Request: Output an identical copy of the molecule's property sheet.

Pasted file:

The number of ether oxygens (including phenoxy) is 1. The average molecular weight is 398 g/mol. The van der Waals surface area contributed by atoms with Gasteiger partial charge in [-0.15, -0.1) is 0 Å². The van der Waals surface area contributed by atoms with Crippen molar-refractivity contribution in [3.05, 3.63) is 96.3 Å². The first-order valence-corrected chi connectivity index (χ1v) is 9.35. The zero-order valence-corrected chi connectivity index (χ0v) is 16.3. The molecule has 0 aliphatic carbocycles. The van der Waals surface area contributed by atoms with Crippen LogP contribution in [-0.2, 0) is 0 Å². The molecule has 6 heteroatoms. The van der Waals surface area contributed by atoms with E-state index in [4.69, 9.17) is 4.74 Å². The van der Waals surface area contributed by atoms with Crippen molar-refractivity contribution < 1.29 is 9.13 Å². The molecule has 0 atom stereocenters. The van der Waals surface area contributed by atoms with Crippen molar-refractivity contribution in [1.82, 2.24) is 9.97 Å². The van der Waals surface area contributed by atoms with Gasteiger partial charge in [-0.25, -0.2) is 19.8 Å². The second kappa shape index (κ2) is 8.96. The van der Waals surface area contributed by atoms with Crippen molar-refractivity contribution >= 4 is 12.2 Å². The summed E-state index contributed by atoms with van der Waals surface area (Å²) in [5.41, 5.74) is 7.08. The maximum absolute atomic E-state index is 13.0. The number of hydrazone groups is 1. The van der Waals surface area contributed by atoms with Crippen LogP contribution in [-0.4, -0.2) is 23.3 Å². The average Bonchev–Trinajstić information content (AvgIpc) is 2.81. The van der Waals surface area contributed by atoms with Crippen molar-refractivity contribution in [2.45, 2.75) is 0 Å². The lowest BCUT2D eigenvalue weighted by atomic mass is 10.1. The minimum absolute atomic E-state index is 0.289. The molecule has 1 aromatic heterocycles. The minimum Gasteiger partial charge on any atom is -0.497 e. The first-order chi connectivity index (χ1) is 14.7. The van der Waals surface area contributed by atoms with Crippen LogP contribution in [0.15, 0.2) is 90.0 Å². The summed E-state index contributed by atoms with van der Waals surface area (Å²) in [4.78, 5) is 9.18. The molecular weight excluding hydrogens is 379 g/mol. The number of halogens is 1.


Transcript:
The number of ether oxygens (including phenoxy) is 1. The average molecular weight is 398 g/mol. The van der Waals surface area contributed by atoms with Gasteiger partial charge in [-0.15, -0.1) is 0 Å². The van der Waals surface area contributed by atoms with Crippen molar-refractivity contribution in [3.05, 3.63) is 96.3 Å². The first-order valence-corrected chi connectivity index (χ1v) is 9.35. The zero-order valence-corrected chi connectivity index (χ0v) is 16.3. The molecule has 0 aliphatic carbocycles. The van der Waals surface area contributed by atoms with Crippen LogP contribution in [-0.2, 0) is 0 Å². The molecule has 6 heteroatoms. The van der Waals surface area contributed by atoms with E-state index in [4.69, 9.17) is 4.74 Å². The van der Waals surface area contributed by atoms with Crippen molar-refractivity contribution < 1.29 is 9.13 Å². The molecule has 0 atom stereocenters. The van der Waals surface area contributed by atoms with Crippen molar-refractivity contribution in [1.82, 2.24) is 9.97 Å². The van der Waals surface area contributed by atoms with Gasteiger partial charge in [-0.25, -0.2) is 19.8 Å². The second kappa shape index (κ2) is 8.96. The van der Waals surface area contributed by atoms with Crippen molar-refractivity contribution >= 4 is 12.2 Å². The summed E-state index contributed by atoms with van der Waals surface area (Å²) in [5.41, 5.74) is 7.08. The maximum absolute atomic E-state index is 13.0. The number of hydrazone groups is 1. The van der Waals surface area contributed by atoms with Crippen LogP contribution in [-0.4, -0.2) is 23.3 Å². The average Bonchev–Trinajstić information content (AvgIpc) is 2.81. The van der Waals surface area contributed by atoms with Crippen molar-refractivity contribution in [2.45, 2.75) is 0 Å². The lowest BCUT2D eigenvalue weighted by atomic mass is 10.1. The minimum absolute atomic E-state index is 0.289. The molecule has 1 aromatic heterocycles. The minimum Gasteiger partial charge on any atom is -0.497 e. The first-order chi connectivity index (χ1) is 14.7. The van der Waals surface area contributed by atoms with Crippen LogP contribution in [0.15, 0.2) is 90.0 Å². The summed E-state index contributed by atoms with van der Waals surface area (Å²) in [4.78, 5) is 9.18. The molecular weight excluding hydrogens is 379 g/mol. The number of halogens is 1.